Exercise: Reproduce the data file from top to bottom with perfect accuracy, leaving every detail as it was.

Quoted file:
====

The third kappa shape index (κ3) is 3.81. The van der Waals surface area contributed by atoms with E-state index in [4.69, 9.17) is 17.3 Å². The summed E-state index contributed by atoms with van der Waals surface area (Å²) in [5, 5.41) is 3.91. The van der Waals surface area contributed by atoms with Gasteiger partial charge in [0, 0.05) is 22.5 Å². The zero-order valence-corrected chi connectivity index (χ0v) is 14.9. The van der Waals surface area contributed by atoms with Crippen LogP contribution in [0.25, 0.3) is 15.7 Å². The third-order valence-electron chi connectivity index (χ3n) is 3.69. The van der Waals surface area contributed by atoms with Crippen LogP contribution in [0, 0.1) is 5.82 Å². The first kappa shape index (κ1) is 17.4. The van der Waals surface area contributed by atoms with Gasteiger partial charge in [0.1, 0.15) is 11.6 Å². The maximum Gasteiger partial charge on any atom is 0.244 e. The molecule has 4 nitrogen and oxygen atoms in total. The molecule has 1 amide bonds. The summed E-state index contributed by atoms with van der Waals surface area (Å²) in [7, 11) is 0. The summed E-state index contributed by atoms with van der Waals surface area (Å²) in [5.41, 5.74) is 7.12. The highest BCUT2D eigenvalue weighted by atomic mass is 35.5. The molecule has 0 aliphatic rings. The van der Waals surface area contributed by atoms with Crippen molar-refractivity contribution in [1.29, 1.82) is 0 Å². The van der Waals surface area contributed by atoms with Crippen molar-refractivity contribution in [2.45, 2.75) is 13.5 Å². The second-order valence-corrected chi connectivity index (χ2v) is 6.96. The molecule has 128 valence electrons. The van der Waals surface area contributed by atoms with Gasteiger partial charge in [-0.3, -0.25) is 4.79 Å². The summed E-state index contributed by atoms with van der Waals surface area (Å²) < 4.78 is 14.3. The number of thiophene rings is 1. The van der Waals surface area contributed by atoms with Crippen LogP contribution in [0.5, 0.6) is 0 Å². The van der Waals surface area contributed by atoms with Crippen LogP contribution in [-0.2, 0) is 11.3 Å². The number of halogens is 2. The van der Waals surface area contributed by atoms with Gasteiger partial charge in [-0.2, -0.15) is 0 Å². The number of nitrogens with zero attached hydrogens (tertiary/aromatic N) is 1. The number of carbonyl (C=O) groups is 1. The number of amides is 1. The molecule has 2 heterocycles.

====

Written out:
The third kappa shape index (κ3) is 3.81. The van der Waals surface area contributed by atoms with E-state index in [4.69, 9.17) is 17.3 Å². The summed E-state index contributed by atoms with van der Waals surface area (Å²) in [5, 5.41) is 3.91. The van der Waals surface area contributed by atoms with Gasteiger partial charge in [0, 0.05) is 22.5 Å². The zero-order valence-corrected chi connectivity index (χ0v) is 14.9. The van der Waals surface area contributed by atoms with Crippen LogP contribution in [0.25, 0.3) is 15.7 Å². The third-order valence-electron chi connectivity index (χ3n) is 3.69. The van der Waals surface area contributed by atoms with Crippen LogP contribution in [0, 0.1) is 5.82 Å². The first kappa shape index (κ1) is 17.4. The van der Waals surface area contributed by atoms with Gasteiger partial charge in [0.1, 0.15) is 11.6 Å². The maximum Gasteiger partial charge on any atom is 0.244 e. The molecule has 4 nitrogen and oxygen atoms in total. The molecule has 1 amide bonds. The summed E-state index contributed by atoms with van der Waals surface area (Å²) in [7, 11) is 0. The summed E-state index contributed by atoms with van der Waals surface area (Å²) in [5.41, 5.74) is 7.12. The highest BCUT2D eigenvalue weighted by atomic mass is 35.5. The molecule has 0 aliphatic rings. The van der Waals surface area contributed by atoms with Crippen molar-refractivity contribution in [1.29, 1.82) is 0 Å². The van der Waals surface area contributed by atoms with Crippen molar-refractivity contribution in [2.45, 2.75) is 13.5 Å². The second-order valence-corrected chi connectivity index (χ2v) is 6.96. The molecule has 128 valence electrons. The van der Waals surface area contributed by atoms with Gasteiger partial charge in [-0.3, -0.25) is 4.79 Å². The summed E-state index contributed by atoms with van der Waals surface area (Å²) < 4.78 is 14.3. The number of thiophene rings is 1. The van der Waals surface area contributed by atoms with Crippen LogP contribution in [0.5, 0.6) is 0 Å². The van der Waals surface area contributed by atoms with Crippen LogP contribution in [-0.2, 0) is 11.3 Å². The number of halogens is 2. The van der Waals surface area contributed by atoms with Gasteiger partial charge in [-0.2, -0.15) is 0 Å². The number of nitrogens with zero attached hydrogens (tertiary/aromatic N) is 1. The number of carbonyl (C=O) groups is 1. The number of amides is 1. The molecule has 2 heterocycles.